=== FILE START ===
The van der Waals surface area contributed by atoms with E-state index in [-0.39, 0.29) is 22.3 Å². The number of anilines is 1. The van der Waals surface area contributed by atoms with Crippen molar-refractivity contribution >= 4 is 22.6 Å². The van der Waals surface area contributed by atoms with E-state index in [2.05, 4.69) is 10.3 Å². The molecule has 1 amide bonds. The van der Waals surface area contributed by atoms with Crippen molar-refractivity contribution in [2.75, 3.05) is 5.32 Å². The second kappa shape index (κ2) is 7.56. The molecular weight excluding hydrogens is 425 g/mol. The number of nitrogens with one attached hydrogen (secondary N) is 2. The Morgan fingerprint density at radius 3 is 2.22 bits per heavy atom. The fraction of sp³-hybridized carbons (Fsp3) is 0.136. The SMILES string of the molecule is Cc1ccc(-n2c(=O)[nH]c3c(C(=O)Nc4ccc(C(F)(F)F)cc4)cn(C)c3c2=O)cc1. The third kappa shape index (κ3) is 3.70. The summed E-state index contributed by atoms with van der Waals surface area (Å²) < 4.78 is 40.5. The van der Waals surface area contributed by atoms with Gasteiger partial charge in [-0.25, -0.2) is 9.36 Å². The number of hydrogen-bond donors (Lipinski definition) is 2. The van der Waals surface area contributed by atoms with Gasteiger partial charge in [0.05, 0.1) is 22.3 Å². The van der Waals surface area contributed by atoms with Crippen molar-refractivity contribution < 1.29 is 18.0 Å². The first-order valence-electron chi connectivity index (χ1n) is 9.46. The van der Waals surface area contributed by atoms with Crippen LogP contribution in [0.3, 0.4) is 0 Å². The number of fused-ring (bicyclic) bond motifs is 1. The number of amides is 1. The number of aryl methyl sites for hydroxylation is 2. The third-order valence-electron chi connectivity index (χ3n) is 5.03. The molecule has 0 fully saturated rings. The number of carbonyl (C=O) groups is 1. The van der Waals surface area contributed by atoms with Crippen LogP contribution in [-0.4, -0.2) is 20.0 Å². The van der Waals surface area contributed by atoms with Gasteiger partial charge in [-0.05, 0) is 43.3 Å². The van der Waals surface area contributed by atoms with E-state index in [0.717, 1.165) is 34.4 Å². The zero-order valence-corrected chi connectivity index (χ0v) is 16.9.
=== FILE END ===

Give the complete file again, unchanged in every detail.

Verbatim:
The van der Waals surface area contributed by atoms with E-state index in [-0.39, 0.29) is 22.3 Å². The number of anilines is 1. The van der Waals surface area contributed by atoms with Crippen molar-refractivity contribution >= 4 is 22.6 Å². The van der Waals surface area contributed by atoms with E-state index in [2.05, 4.69) is 10.3 Å². The molecule has 1 amide bonds. The van der Waals surface area contributed by atoms with Crippen molar-refractivity contribution in [2.75, 3.05) is 5.32 Å². The second kappa shape index (κ2) is 7.56. The molecular weight excluding hydrogens is 425 g/mol. The number of nitrogens with one attached hydrogen (secondary N) is 2. The Morgan fingerprint density at radius 3 is 2.22 bits per heavy atom. The fraction of sp³-hybridized carbons (Fsp3) is 0.136. The SMILES string of the molecule is Cc1ccc(-n2c(=O)[nH]c3c(C(=O)Nc4ccc(C(F)(F)F)cc4)cn(C)c3c2=O)cc1. The third kappa shape index (κ3) is 3.70. The summed E-state index contributed by atoms with van der Waals surface area (Å²) < 4.78 is 40.5. The van der Waals surface area contributed by atoms with Gasteiger partial charge in [-0.25, -0.2) is 9.36 Å². The number of hydrogen-bond donors (Lipinski definition) is 2. The van der Waals surface area contributed by atoms with Gasteiger partial charge in [0.05, 0.1) is 22.3 Å². The van der Waals surface area contributed by atoms with Crippen molar-refractivity contribution < 1.29 is 18.0 Å². The first-order valence-electron chi connectivity index (χ1n) is 9.46. The van der Waals surface area contributed by atoms with Crippen LogP contribution in [0.3, 0.4) is 0 Å². The number of fused-ring (bicyclic) bond motifs is 1. The number of amides is 1. The number of aryl methyl sites for hydroxylation is 2. The third-order valence-electron chi connectivity index (χ3n) is 5.03. The molecule has 0 fully saturated rings. The number of carbonyl (C=O) groups is 1. The van der Waals surface area contributed by atoms with Crippen LogP contribution in [-0.4, -0.2) is 20.0 Å². The van der Waals surface area contributed by atoms with Gasteiger partial charge in [-0.05, 0) is 43.3 Å². The van der Waals surface area contributed by atoms with E-state index in [0.717, 1.165) is 34.4 Å². The zero-order valence-corrected chi connectivity index (χ0v) is 16.9.